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March 2017

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You've seen the ads on TV for personal emergency notifications -- You know: "I've fallen and I can't get up!!" They are good gadgets for protection and peace of mind - but keep your hand on your wallet.

Now some nice folks have come up with an iPhone/Android app that brings you lots of comfort when you or your family are ever put into a dangerous position -- out and around or at home. This neat program allows you to alert, track and notify loved ones as well as 911 in an emergency -- and there is no cost for the app or its continued use.

If you want to reach into your wallet, they do offer a low-cost key chain sized remote that adds some ease of use and additional functionality to their useful and potentially lifesaving app. There are no fees for the continuing use of the remote.

These folks provide you with the peace of mind that comes from knowing that you and your loved ones can instantly connect when needed.

Nice folks - looking out for us.

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We are always pleased to be of service to our Cyber Friends and to provide you with these monthly CyberTips. As members of the Real Estate CyberSpace Society we are always current on ways to expand their normal high standards of service with the very latest Internet and other CyberSpace strategies and tools. Click Here for hundreds of Cyber Tricks and Great Places in back issues.

USA Today says: "A growing "Can you hear me?" phone scam can make you a victim if you utter just one word: "Yes.". There has been extensive coverage of this phone scam but if it hasn't caught your eye yet please be careful. The security folks tell us that, by running (and hanging up), when you hear this question from a stranger on the phone, you can avoid a lot of potential grief.

The CBS Money Watch describes the scam further. They say that the "can you hear me" con is a variation on earlier scams aimed at getting the victim to say the word "yes" in a phone conversation. That response is recorded by the con artists and used to authorize unwanted charges on a phone or utility bill or on a stolen credit card.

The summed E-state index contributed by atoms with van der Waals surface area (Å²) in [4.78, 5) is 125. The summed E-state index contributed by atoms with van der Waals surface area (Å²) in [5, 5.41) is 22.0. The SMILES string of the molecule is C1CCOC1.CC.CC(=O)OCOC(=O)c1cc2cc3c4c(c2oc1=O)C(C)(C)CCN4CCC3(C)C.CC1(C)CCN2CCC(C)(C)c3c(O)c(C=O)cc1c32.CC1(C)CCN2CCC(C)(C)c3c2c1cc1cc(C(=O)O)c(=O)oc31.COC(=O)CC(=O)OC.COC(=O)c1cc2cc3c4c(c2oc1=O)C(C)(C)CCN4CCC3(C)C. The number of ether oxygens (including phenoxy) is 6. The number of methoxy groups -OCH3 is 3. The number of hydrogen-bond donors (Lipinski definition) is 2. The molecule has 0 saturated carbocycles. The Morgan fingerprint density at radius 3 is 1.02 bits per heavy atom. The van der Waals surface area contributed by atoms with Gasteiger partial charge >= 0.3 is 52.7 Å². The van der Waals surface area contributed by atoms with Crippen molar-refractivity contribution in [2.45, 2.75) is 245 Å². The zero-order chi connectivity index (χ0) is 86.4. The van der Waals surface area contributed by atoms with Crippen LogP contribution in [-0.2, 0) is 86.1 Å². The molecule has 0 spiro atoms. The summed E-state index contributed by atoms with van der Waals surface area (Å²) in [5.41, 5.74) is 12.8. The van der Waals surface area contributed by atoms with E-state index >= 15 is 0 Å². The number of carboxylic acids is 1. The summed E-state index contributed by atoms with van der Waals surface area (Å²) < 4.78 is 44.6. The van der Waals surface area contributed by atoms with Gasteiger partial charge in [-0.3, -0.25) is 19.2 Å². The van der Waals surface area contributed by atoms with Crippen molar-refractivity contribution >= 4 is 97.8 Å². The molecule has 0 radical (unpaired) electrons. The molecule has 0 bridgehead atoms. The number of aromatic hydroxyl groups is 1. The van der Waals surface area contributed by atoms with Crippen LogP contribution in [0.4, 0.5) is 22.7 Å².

The way to avoid this scam is to hang up when a stranger asks any question begging a "yes" response - like:" Can you hear me?" or "Is this the owner?"
Just say "No" or even better say nothing!

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Next time you wonder if an offer or an on-line review is legit or a bunch of hooey - here's a great resource. The need for this type of resource stems from an Internet loaded with false news and phony baloney reviews - often written by the very hucksters who are promoting their products and services.

Next time you see an enticing offer on-line, just hop over to this great place. First go to the search box and paste in a couple of descriptive words. If the product or service has been reviewed, you will find a thorough and unbiased write up with considerable and thoughtful details for your consideration.

While there, be sure to check the wide range of review categories that include sections covering: Business, Education & Learning, Entertainment, Finance, Health & Beauty, Home & Garden, Internet & Marketing, Products & Services, Software, Technology and Travel & Vacation. You'll also find a wide range of helpful articles and guides including an interesting piece on scams.

Worth a desktop shortcut. These are the good guys in a world replete with rascals!

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You may have a checklist of big and small improvements you'd like to make on your castle - maybe some turrets - or a moat. First you should ask, "How much of my money will I get back when I sell?" This great place regularly prepares studies showing which improvements are currently providing the best return on your dollars.

Their newest study cites both recent and long-time trends and reports that "curb appeal" projects-changes to doors, windows, and siding, by and large generated higher returns on investment than work done inside the home. Meanwhile, projects that called for replacing something scored up there.

The report pointed out that, "Several of the most expensive projects-the upscale bathroom remodel, upscale master suite, two-story addition, grand entrance, and family room-saw the biggest year-over-year percentage increases in value, rising between 5.6% and 7.4%. All those increases outpaced the rise in cost to accomplish the projects, and suggest that real estate pros are rating such home improvements more highly than they did half a decade ago."

Good information to keep in mind when getting your checkbook out.

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